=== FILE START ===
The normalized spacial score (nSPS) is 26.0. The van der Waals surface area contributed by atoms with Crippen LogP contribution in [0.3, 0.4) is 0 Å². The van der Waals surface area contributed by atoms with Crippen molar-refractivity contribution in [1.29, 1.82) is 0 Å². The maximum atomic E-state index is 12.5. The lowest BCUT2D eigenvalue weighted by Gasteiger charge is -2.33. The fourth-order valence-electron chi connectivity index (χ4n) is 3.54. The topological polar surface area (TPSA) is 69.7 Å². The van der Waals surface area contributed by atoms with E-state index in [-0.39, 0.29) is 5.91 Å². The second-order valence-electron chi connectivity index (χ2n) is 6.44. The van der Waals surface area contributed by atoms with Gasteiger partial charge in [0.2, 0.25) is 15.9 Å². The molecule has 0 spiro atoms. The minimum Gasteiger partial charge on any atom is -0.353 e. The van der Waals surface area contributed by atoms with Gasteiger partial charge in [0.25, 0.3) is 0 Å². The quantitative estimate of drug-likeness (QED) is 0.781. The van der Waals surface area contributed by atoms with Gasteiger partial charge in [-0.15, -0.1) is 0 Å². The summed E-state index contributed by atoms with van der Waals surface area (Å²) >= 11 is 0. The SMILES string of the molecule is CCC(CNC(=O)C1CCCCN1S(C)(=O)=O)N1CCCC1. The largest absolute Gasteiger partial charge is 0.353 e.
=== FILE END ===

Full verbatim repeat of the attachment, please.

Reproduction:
The normalized spacial score (nSPS) is 26.0. The van der Waals surface area contributed by atoms with Crippen LogP contribution in [0.3, 0.4) is 0 Å². The van der Waals surface area contributed by atoms with Crippen molar-refractivity contribution in [1.29, 1.82) is 0 Å². The maximum atomic E-state index is 12.5. The lowest BCUT2D eigenvalue weighted by Gasteiger charge is -2.33. The fourth-order valence-electron chi connectivity index (χ4n) is 3.54. The topological polar surface area (TPSA) is 69.7 Å². The van der Waals surface area contributed by atoms with E-state index in [-0.39, 0.29) is 5.91 Å². The second-order valence-electron chi connectivity index (χ2n) is 6.44. The van der Waals surface area contributed by atoms with Gasteiger partial charge in [0.2, 0.25) is 15.9 Å². The molecule has 0 spiro atoms. The minimum Gasteiger partial charge on any atom is -0.353 e. The van der Waals surface area contributed by atoms with Gasteiger partial charge in [0.25, 0.3) is 0 Å². The quantitative estimate of drug-likeness (QED) is 0.781. The van der Waals surface area contributed by atoms with Gasteiger partial charge in [-0.15, -0.1) is 0 Å². The summed E-state index contributed by atoms with van der Waals surface area (Å²) >= 11 is 0. The SMILES string of the molecule is CCC(CNC(=O)C1CCCCN1S(C)(=O)=O)N1CCCC1. The largest absolute Gasteiger partial charge is 0.353 e.